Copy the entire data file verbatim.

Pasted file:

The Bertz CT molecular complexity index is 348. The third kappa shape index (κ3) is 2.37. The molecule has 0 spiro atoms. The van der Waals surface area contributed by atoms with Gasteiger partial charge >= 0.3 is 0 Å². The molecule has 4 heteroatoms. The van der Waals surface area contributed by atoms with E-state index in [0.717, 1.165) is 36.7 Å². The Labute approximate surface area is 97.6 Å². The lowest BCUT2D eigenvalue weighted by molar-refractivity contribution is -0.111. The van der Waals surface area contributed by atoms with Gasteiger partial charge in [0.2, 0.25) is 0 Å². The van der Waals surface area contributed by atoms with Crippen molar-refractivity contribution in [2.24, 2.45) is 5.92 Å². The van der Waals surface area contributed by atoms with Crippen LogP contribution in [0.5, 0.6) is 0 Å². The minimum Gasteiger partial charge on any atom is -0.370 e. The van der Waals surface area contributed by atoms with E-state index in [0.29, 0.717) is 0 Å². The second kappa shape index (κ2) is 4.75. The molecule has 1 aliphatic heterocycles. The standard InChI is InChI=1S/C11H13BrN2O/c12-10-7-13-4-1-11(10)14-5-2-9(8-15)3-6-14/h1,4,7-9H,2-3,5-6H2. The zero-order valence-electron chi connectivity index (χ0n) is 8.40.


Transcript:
The Bertz CT molecular complexity index is 348. The third kappa shape index (κ3) is 2.37. The molecule has 0 spiro atoms. The van der Waals surface area contributed by atoms with Gasteiger partial charge >= 0.3 is 0 Å². The molecule has 4 heteroatoms. The van der Waals surface area contributed by atoms with E-state index in [0.717, 1.165) is 36.7 Å². The Labute approximate surface area is 97.6 Å². The lowest BCUT2D eigenvalue weighted by molar-refractivity contribution is -0.111. The van der Waals surface area contributed by atoms with Gasteiger partial charge in [0.2, 0.25) is 0 Å². The van der Waals surface area contributed by atoms with Crippen molar-refractivity contribution in [2.24, 2.45) is 5.92 Å². The van der Waals surface area contributed by atoms with Crippen LogP contribution in [0.5, 0.6) is 0 Å². The minimum Gasteiger partial charge on any atom is -0.370 e. The van der Waals surface area contributed by atoms with E-state index in [0.29, 0.717) is 0 Å². The second kappa shape index (κ2) is 4.75. The molecule has 1 aliphatic heterocycles. The standard InChI is InChI=1S/C11H13BrN2O/c12-10-7-13-4-1-11(10)14-5-2-9(8-15)3-6-14/h1,4,7-9H,2-3,5-6H2. The zero-order valence-electron chi connectivity index (χ0n) is 8.40.